There was a time not long ago when Shakespearean English was the vernacular of choice. We beseech’d. We doth’d. And of course we twas’d and thy’d as we went about our day.
Until recently. And by recently, I mean a couple of hundred years ago. Something like that.
Historians would have you believe that the language evolved. That it matured to what it is today. But that’s not the real story.
This is the Real Story
It was the late 1600’s. At the center of town was a beautiful tree. Almost cartoonish in its simplicity. This tree was home to a loving little bluebird named Twither. People would come from all over to visit Twither and quickly share what they were doing. For it was believed that Twither would spread their message around the world.
It didn’t take long for the legend of Twither to spread throughout the townsfolk.
A poet and playwright by the name of William Shakespeare heard of such legend and set off to visit the tree of Twither and see for himself. While most would visit Twither sporadically, Shakespeare would spend hours sharing. Talking about his latest poem. Or a new play he was working on. Asking other Tweethers, as they became known, for their address so he could deliver to them a free copy of his latest work.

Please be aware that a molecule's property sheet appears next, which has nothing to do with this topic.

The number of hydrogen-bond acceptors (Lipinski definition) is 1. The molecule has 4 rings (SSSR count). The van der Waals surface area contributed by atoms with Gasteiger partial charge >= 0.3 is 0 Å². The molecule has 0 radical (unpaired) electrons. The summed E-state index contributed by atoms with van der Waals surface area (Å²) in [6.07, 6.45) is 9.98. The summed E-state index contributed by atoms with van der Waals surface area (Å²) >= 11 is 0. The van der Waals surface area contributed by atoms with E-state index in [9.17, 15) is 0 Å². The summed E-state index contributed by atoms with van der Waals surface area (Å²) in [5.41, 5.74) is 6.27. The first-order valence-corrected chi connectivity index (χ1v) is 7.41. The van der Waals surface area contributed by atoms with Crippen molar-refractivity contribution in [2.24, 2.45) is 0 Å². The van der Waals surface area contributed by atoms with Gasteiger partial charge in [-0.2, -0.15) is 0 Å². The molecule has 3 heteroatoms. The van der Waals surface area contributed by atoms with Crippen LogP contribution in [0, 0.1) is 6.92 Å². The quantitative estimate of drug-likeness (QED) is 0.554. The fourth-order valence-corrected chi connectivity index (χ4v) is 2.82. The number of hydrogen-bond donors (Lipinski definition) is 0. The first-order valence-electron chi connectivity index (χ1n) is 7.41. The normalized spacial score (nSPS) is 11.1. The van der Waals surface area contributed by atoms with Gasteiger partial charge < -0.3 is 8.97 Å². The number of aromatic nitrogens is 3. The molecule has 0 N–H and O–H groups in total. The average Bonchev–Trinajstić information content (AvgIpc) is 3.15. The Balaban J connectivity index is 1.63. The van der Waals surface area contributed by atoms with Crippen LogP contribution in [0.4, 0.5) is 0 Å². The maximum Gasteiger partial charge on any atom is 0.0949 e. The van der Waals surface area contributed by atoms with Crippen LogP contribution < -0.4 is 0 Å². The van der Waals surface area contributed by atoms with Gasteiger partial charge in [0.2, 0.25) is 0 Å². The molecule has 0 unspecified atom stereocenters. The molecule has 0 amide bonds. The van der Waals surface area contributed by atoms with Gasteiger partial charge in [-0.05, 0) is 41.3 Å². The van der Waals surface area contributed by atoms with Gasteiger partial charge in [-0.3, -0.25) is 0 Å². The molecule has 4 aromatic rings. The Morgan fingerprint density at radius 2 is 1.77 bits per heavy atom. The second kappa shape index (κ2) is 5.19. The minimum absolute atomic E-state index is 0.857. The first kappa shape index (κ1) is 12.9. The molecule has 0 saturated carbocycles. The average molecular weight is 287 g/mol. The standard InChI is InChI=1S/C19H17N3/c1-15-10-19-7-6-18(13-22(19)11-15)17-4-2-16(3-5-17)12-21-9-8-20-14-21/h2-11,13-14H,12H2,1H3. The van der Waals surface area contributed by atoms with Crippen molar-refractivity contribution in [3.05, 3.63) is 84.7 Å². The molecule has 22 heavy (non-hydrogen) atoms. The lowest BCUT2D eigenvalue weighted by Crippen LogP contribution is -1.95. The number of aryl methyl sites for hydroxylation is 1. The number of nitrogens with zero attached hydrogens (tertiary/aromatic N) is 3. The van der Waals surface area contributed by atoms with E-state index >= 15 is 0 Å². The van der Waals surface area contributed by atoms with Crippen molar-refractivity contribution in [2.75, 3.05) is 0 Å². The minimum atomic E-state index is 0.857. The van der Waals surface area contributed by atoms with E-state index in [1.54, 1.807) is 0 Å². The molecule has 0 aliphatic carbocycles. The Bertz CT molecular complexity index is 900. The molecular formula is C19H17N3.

Low and behold it worked. The legend of Twither had come to be. But only for Shakespeare. It did not work for the others.
It was later argued that perhaps the devil was involved. Rumored witches were burned at the stake. But those who were there, knew the truth. And the truth was that Shakespeare dedicated more time to Twither. He met with others that came to visit Twither. He shared his talents openly and honestly. He fed Twither. And he never lost faith nor left Twithers side.
The fellow townsfolk began to copy Shakespeare’s Twither strategy. They spent more time with Twither. They began creating poorly written works of their own. If they had nothing to say they would quote Shakespeare. And day in and day out they would repeat the same thing to Twither over and over again thinking Twither would be more likely to share their message with the world if repeated.